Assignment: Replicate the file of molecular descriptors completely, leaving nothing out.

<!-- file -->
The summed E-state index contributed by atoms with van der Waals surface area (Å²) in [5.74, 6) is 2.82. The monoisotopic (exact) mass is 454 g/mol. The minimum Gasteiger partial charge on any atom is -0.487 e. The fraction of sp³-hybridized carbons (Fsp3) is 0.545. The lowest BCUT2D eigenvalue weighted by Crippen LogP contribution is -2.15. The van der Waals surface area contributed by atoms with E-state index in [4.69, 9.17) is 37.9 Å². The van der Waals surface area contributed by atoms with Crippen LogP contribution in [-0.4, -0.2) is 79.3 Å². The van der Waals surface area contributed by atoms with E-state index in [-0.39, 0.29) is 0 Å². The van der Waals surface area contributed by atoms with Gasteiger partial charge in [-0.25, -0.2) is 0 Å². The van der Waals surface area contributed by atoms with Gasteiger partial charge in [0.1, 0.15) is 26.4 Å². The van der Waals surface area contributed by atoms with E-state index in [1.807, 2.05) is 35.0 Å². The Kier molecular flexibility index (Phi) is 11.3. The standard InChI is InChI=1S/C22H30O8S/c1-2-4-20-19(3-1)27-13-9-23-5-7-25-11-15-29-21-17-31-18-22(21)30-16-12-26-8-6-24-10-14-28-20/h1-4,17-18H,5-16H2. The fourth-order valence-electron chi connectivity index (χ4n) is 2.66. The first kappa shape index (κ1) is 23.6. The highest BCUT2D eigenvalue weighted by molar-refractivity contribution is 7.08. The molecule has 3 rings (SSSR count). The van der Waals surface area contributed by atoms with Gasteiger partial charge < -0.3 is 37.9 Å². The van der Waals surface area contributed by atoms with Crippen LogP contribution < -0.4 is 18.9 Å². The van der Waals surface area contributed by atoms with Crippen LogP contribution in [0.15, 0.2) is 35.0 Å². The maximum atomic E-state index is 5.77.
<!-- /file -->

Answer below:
The summed E-state index contributed by atoms with van der Waals surface area (Å²) in [5.74, 6) is 2.82. The monoisotopic (exact) mass is 454 g/mol. The minimum Gasteiger partial charge on any atom is -0.487 e. The fraction of sp³-hybridized carbons (Fsp3) is 0.545. The lowest BCUT2D eigenvalue weighted by Crippen LogP contribution is -2.15. The van der Waals surface area contributed by atoms with E-state index in [4.69, 9.17) is 37.9 Å². The van der Waals surface area contributed by atoms with Crippen LogP contribution in [-0.4, -0.2) is 79.3 Å². The van der Waals surface area contributed by atoms with E-state index in [-0.39, 0.29) is 0 Å². The van der Waals surface area contributed by atoms with Gasteiger partial charge in [-0.25, -0.2) is 0 Å². The van der Waals surface area contributed by atoms with Gasteiger partial charge in [0.1, 0.15) is 26.4 Å². The van der Waals surface area contributed by atoms with E-state index in [1.807, 2.05) is 35.0 Å². The Kier molecular flexibility index (Phi) is 11.3. The standard InChI is InChI=1S/C22H30O8S/c1-2-4-20-19(3-1)27-13-9-23-5-7-25-11-15-29-21-17-31-18-22(21)30-16-12-26-8-6-24-10-14-28-20/h1-4,17-18H,5-16H2. The fourth-order valence-electron chi connectivity index (χ4n) is 2.66. The first kappa shape index (κ1) is 23.6. The highest BCUT2D eigenvalue weighted by molar-refractivity contribution is 7.08. The molecule has 3 rings (SSSR count). The van der Waals surface area contributed by atoms with Gasteiger partial charge < -0.3 is 37.9 Å². The van der Waals surface area contributed by atoms with Crippen LogP contribution < -0.4 is 18.9 Å². The van der Waals surface area contributed by atoms with Crippen LogP contribution in [0.15, 0.2) is 35.0 Å². The maximum atomic E-state index is 5.77.